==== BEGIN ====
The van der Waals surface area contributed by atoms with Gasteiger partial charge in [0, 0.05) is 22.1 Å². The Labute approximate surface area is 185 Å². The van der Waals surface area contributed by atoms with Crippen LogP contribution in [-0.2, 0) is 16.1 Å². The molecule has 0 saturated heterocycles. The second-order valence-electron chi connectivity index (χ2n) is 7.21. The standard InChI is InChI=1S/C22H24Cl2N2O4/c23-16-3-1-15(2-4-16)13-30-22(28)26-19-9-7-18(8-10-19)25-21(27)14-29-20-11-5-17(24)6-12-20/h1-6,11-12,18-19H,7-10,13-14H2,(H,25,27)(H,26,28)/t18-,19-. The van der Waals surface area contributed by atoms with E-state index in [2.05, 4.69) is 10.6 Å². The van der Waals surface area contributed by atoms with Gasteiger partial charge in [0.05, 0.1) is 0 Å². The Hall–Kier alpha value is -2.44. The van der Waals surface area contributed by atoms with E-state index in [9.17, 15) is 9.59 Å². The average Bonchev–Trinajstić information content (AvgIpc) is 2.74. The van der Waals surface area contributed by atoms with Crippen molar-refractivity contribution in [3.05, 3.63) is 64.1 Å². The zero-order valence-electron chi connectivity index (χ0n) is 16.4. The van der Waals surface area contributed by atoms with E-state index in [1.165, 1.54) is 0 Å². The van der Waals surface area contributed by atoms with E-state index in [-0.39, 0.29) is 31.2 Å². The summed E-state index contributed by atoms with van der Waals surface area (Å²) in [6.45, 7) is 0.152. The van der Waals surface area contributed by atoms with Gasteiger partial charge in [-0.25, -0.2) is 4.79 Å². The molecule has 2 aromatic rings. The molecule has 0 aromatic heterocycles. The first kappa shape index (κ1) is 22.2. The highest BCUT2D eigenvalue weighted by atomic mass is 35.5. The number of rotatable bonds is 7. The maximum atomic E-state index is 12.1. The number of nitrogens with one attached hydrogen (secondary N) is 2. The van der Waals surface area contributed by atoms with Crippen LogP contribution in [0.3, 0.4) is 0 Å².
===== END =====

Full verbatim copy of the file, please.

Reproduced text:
The van der Waals surface area contributed by atoms with Gasteiger partial charge in [0, 0.05) is 22.1 Å². The Labute approximate surface area is 185 Å². The van der Waals surface area contributed by atoms with Crippen LogP contribution in [-0.2, 0) is 16.1 Å². The molecule has 0 saturated heterocycles. The second-order valence-electron chi connectivity index (χ2n) is 7.21. The standard InChI is InChI=1S/C22H24Cl2N2O4/c23-16-3-1-15(2-4-16)13-30-22(28)26-19-9-7-18(8-10-19)25-21(27)14-29-20-11-5-17(24)6-12-20/h1-6,11-12,18-19H,7-10,13-14H2,(H,25,27)(H,26,28)/t18-,19-. The van der Waals surface area contributed by atoms with E-state index in [2.05, 4.69) is 10.6 Å². The van der Waals surface area contributed by atoms with Gasteiger partial charge in [0.05, 0.1) is 0 Å². The Hall–Kier alpha value is -2.44. The van der Waals surface area contributed by atoms with E-state index in [9.17, 15) is 9.59 Å². The average Bonchev–Trinajstić information content (AvgIpc) is 2.74. The van der Waals surface area contributed by atoms with Crippen molar-refractivity contribution in [3.05, 3.63) is 64.1 Å². The zero-order valence-electron chi connectivity index (χ0n) is 16.4. The van der Waals surface area contributed by atoms with E-state index in [1.165, 1.54) is 0 Å². The van der Waals surface area contributed by atoms with E-state index in [-0.39, 0.29) is 31.2 Å². The summed E-state index contributed by atoms with van der Waals surface area (Å²) in [6.45, 7) is 0.152. The van der Waals surface area contributed by atoms with Gasteiger partial charge in [-0.25, -0.2) is 4.79 Å². The molecule has 2 aromatic rings. The molecule has 0 aromatic heterocycles. The first kappa shape index (κ1) is 22.2. The highest BCUT2D eigenvalue weighted by atomic mass is 35.5. The number of rotatable bonds is 7. The maximum atomic E-state index is 12.1. The number of nitrogens with one attached hydrogen (secondary N) is 2. The van der Waals surface area contributed by atoms with Crippen LogP contribution in [0.3, 0.4) is 0 Å².